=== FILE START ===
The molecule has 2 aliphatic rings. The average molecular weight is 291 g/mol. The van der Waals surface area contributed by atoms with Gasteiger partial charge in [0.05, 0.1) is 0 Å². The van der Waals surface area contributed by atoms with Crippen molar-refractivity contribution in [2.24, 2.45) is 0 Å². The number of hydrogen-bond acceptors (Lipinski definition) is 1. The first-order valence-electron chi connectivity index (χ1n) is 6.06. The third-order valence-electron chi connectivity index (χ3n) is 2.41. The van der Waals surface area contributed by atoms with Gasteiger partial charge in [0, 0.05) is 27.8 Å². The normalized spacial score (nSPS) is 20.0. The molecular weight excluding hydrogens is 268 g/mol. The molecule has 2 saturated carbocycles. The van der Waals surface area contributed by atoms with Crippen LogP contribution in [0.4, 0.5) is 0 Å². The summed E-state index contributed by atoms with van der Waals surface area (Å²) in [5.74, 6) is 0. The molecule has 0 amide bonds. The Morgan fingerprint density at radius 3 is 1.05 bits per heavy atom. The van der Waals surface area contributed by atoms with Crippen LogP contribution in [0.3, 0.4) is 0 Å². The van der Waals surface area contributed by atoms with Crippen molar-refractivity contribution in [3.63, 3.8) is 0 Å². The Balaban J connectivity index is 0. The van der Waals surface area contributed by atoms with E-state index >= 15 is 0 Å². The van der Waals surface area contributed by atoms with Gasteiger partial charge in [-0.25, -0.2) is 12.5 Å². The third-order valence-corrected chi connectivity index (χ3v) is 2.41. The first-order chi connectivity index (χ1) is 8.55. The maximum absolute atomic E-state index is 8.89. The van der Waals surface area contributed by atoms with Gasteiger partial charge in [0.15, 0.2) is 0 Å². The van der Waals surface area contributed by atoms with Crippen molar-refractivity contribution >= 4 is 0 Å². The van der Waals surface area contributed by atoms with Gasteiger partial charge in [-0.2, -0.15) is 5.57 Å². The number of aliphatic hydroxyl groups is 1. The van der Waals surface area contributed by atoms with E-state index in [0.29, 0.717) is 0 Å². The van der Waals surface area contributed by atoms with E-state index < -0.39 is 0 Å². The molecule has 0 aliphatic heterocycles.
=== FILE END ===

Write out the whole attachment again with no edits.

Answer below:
The molecule has 2 aliphatic rings. The average molecular weight is 291 g/mol. The van der Waals surface area contributed by atoms with Gasteiger partial charge in [0.05, 0.1) is 0 Å². The van der Waals surface area contributed by atoms with Crippen molar-refractivity contribution in [2.24, 2.45) is 0 Å². The number of hydrogen-bond acceptors (Lipinski definition) is 1. The first-order valence-electron chi connectivity index (χ1n) is 6.06. The third-order valence-electron chi connectivity index (χ3n) is 2.41. The van der Waals surface area contributed by atoms with Gasteiger partial charge in [0, 0.05) is 27.8 Å². The normalized spacial score (nSPS) is 20.0. The molecular weight excluding hydrogens is 268 g/mol. The molecule has 2 saturated carbocycles. The van der Waals surface area contributed by atoms with Crippen LogP contribution in [0.4, 0.5) is 0 Å². The summed E-state index contributed by atoms with van der Waals surface area (Å²) in [5.74, 6) is 0. The molecule has 0 amide bonds. The Morgan fingerprint density at radius 3 is 1.05 bits per heavy atom. The van der Waals surface area contributed by atoms with Crippen LogP contribution in [0.3, 0.4) is 0 Å². The van der Waals surface area contributed by atoms with Crippen molar-refractivity contribution in [3.63, 3.8) is 0 Å². The Balaban J connectivity index is 0. The van der Waals surface area contributed by atoms with E-state index >= 15 is 0 Å². The van der Waals surface area contributed by atoms with Gasteiger partial charge in [-0.25, -0.2) is 12.5 Å². The third-order valence-corrected chi connectivity index (χ3v) is 2.41. The first-order chi connectivity index (χ1) is 8.55. The maximum absolute atomic E-state index is 8.89. The van der Waals surface area contributed by atoms with Gasteiger partial charge in [0.15, 0.2) is 0 Å². The van der Waals surface area contributed by atoms with Crippen molar-refractivity contribution >= 4 is 0 Å². The van der Waals surface area contributed by atoms with Gasteiger partial charge in [-0.2, -0.15) is 5.57 Å². The number of aliphatic hydroxyl groups is 1. The van der Waals surface area contributed by atoms with E-state index in [0.29, 0.717) is 0 Å². The van der Waals surface area contributed by atoms with E-state index < -0.39 is 0 Å². The molecule has 0 aliphatic heterocycles.